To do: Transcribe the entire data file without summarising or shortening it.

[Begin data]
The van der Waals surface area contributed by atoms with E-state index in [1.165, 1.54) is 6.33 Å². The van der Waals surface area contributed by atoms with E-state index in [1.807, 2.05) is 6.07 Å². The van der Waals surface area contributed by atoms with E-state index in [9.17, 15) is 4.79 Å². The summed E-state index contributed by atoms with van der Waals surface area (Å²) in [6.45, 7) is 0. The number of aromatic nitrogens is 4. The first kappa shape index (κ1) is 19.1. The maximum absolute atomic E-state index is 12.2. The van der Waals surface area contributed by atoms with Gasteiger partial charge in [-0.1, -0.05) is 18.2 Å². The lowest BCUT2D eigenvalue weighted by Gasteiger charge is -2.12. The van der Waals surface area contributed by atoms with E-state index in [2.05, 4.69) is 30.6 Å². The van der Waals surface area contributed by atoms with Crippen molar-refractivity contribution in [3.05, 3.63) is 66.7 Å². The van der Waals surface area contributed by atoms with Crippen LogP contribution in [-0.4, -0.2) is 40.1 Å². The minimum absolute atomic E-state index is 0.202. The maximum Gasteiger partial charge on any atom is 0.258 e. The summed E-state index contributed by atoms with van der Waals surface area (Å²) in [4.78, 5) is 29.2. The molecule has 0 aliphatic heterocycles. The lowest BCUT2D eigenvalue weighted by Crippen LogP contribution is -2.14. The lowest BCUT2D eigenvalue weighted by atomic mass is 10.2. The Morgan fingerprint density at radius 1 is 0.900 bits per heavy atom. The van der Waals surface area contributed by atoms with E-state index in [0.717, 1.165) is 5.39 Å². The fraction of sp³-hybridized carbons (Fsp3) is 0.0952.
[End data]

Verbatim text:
The van der Waals surface area contributed by atoms with E-state index in [1.165, 1.54) is 6.33 Å². The van der Waals surface area contributed by atoms with E-state index in [1.807, 2.05) is 6.07 Å². The van der Waals surface area contributed by atoms with E-state index in [9.17, 15) is 4.79 Å². The summed E-state index contributed by atoms with van der Waals surface area (Å²) in [6.45, 7) is 0. The number of aromatic nitrogens is 4. The first kappa shape index (κ1) is 19.1. The maximum absolute atomic E-state index is 12.2. The van der Waals surface area contributed by atoms with Gasteiger partial charge in [-0.1, -0.05) is 18.2 Å². The lowest BCUT2D eigenvalue weighted by Gasteiger charge is -2.12. The van der Waals surface area contributed by atoms with E-state index in [2.05, 4.69) is 30.6 Å². The van der Waals surface area contributed by atoms with Crippen molar-refractivity contribution in [3.05, 3.63) is 66.7 Å². The van der Waals surface area contributed by atoms with Crippen LogP contribution in [-0.4, -0.2) is 40.1 Å². The minimum absolute atomic E-state index is 0.202. The maximum Gasteiger partial charge on any atom is 0.258 e. The summed E-state index contributed by atoms with van der Waals surface area (Å²) in [4.78, 5) is 29.2. The molecule has 0 aliphatic heterocycles. The lowest BCUT2D eigenvalue weighted by Crippen LogP contribution is -2.14. The lowest BCUT2D eigenvalue weighted by atomic mass is 10.2. The Morgan fingerprint density at radius 1 is 0.900 bits per heavy atom. The van der Waals surface area contributed by atoms with E-state index in [0.717, 1.165) is 5.39 Å². The fraction of sp³-hybridized carbons (Fsp3) is 0.0952.